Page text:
Thus had the Lord guaranteed the solemn and withal cheering promise, that His proceeding to the Father was in no way to stem and dry up the mighty stream of gracious power in which He had wrought here below. The believer on Him was to do what He did, and yet greater things. This He now follows up and explains by the place given to that exercise of faith which issues in prayer, henceforth to have its fullest character in His name Who had glorified the Father to the uttermost.

“And whatsoever ye shall ask (or beg,
αἰτ.) in My name, this I will do, that the Father may be glorified in the Son. If ye shall ask303 anything in My name, I will do it” (verses 13, 14). The disciples were thus to count on power that could not fail, if sought in His name; for Jesus was no mere man, whose departure must terminate what He used to do when present. Absent He would prove Himself Divine, and none the less interested in their petitions because He was risen from the dead. Whatever they might ask He would do, that the Father might be glorified in the Son. And not content with a broad assurance in verse 13, no matter what the difficulty, He repeats it in verse 14 as to any particular petition on their part with a yet more emphatic pledge of His personal action.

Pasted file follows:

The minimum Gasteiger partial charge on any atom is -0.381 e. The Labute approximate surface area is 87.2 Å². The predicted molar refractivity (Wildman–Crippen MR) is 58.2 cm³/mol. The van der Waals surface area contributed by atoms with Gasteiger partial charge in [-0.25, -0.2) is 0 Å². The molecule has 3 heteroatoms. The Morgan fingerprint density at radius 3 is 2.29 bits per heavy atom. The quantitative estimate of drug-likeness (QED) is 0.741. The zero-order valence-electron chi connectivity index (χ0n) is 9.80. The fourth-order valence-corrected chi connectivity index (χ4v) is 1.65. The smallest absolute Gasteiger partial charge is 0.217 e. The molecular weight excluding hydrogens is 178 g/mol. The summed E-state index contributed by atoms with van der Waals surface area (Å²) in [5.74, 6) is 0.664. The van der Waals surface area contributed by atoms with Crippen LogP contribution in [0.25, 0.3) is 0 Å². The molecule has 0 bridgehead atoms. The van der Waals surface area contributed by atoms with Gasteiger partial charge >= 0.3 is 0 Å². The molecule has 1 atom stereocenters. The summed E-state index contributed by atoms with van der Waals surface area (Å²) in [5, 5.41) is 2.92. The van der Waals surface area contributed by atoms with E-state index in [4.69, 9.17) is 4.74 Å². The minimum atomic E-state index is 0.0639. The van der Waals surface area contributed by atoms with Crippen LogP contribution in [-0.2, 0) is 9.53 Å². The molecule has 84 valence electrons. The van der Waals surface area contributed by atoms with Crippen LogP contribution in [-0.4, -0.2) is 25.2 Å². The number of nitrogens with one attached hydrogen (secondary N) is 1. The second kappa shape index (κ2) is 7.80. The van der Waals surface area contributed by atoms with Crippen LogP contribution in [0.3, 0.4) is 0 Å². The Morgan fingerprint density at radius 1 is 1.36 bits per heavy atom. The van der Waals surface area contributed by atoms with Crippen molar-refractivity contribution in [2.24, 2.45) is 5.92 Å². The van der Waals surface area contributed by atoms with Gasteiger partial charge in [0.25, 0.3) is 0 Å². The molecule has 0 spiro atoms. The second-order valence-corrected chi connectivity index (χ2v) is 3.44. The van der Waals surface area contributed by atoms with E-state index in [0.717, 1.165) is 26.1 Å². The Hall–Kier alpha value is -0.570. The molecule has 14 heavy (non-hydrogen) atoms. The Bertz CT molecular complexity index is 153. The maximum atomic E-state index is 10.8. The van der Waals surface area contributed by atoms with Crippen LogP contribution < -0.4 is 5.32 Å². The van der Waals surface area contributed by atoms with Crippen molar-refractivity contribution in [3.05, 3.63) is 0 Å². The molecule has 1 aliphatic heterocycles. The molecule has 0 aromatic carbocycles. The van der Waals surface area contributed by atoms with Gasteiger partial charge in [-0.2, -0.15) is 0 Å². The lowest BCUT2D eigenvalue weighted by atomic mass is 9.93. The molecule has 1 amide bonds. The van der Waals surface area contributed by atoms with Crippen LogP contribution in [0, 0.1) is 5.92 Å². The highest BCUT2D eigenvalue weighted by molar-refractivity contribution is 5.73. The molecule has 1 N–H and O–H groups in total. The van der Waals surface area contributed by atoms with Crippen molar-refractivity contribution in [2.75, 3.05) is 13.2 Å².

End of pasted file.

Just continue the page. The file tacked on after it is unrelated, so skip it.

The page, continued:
John 14:15-24.

But the Lord adds a great deal more, and of the deepest moment. “If ye love Me, keep (or ye will keep)304 My commandments276; and I will request305 the Father, and He will give you another Paraclete, that He may be with you for ever, the Spirit of truth, whom the world cannot receive, because it beholdeth Him not, nor knoweth Him; but ye know Him, because He abideth with you, and shall be in you. I will not leave you orphans, I am coming unto you. Yet a little, and the world beholdeth Me no more; but ye behold Me: because I live, ye also shall live “ (verses 15-19). The way to show their affection and devotedness to their Master would be by obedience; for, whatever His grace, He does not disguise from them His authority. To obey His commandments, then, would prove their love far better than zeal in work or in sorrow for His absence; for His absence, however serious in itself, is turned by God’s goodness and wisdom to better blessings and deeper ways for the saints, even as it furnishes the occasion for bringing out the hidden counsels of God to His own infinite glory in Christ. Their place was to obey His commandments, as they loved Him; whilst He would pray the Father, Who would send them another,277a Paraclete or Advocate, as He Himself had been, One who would undertake and carry through their cause, as a Roman patron of old did for his clients or a modern solicitor does now in his little measure. “Comforter”306 seems too narrow a word, and separates the Spirit unduly from our Lord, Who could hardly be so styled in John 2:1, where Paraclete is applied to His action on high, as here to the Holy Ghost’s on earth.